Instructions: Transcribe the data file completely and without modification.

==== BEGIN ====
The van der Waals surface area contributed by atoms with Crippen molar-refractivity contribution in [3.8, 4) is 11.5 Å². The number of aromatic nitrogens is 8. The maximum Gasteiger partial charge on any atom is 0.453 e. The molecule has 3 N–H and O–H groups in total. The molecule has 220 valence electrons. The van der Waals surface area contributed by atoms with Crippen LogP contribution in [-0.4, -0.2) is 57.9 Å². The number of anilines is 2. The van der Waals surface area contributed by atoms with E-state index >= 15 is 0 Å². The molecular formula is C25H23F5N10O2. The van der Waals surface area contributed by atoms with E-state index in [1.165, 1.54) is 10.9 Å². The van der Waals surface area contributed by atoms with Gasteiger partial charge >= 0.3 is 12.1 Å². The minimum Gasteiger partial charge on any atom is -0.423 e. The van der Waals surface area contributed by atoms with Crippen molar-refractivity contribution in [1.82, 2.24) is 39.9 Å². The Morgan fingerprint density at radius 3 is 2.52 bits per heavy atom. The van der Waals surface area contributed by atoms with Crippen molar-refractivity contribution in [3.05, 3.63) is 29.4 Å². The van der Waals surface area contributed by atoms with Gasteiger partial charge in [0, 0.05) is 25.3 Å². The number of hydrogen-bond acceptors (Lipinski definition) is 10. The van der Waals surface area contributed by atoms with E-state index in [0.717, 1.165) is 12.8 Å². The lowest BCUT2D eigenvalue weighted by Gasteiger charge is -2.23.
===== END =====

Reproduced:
The van der Waals surface area contributed by atoms with Crippen molar-refractivity contribution in [3.8, 4) is 11.5 Å². The number of aromatic nitrogens is 8. The maximum Gasteiger partial charge on any atom is 0.453 e. The molecule has 3 N–H and O–H groups in total. The molecule has 220 valence electrons. The van der Waals surface area contributed by atoms with Crippen LogP contribution in [-0.4, -0.2) is 57.9 Å². The number of anilines is 2. The van der Waals surface area contributed by atoms with E-state index >= 15 is 0 Å². The molecular formula is C25H23F5N10O2. The van der Waals surface area contributed by atoms with E-state index in [1.165, 1.54) is 10.9 Å². The van der Waals surface area contributed by atoms with Gasteiger partial charge >= 0.3 is 12.1 Å². The minimum Gasteiger partial charge on any atom is -0.423 e. The van der Waals surface area contributed by atoms with Crippen molar-refractivity contribution in [1.82, 2.24) is 39.9 Å². The Morgan fingerprint density at radius 3 is 2.52 bits per heavy atom. The van der Waals surface area contributed by atoms with Crippen molar-refractivity contribution in [3.05, 3.63) is 29.4 Å². The van der Waals surface area contributed by atoms with Gasteiger partial charge in [0, 0.05) is 25.3 Å². The number of hydrogen-bond acceptors (Lipinski definition) is 10. The van der Waals surface area contributed by atoms with E-state index in [0.717, 1.165) is 12.8 Å². The lowest BCUT2D eigenvalue weighted by Gasteiger charge is -2.23.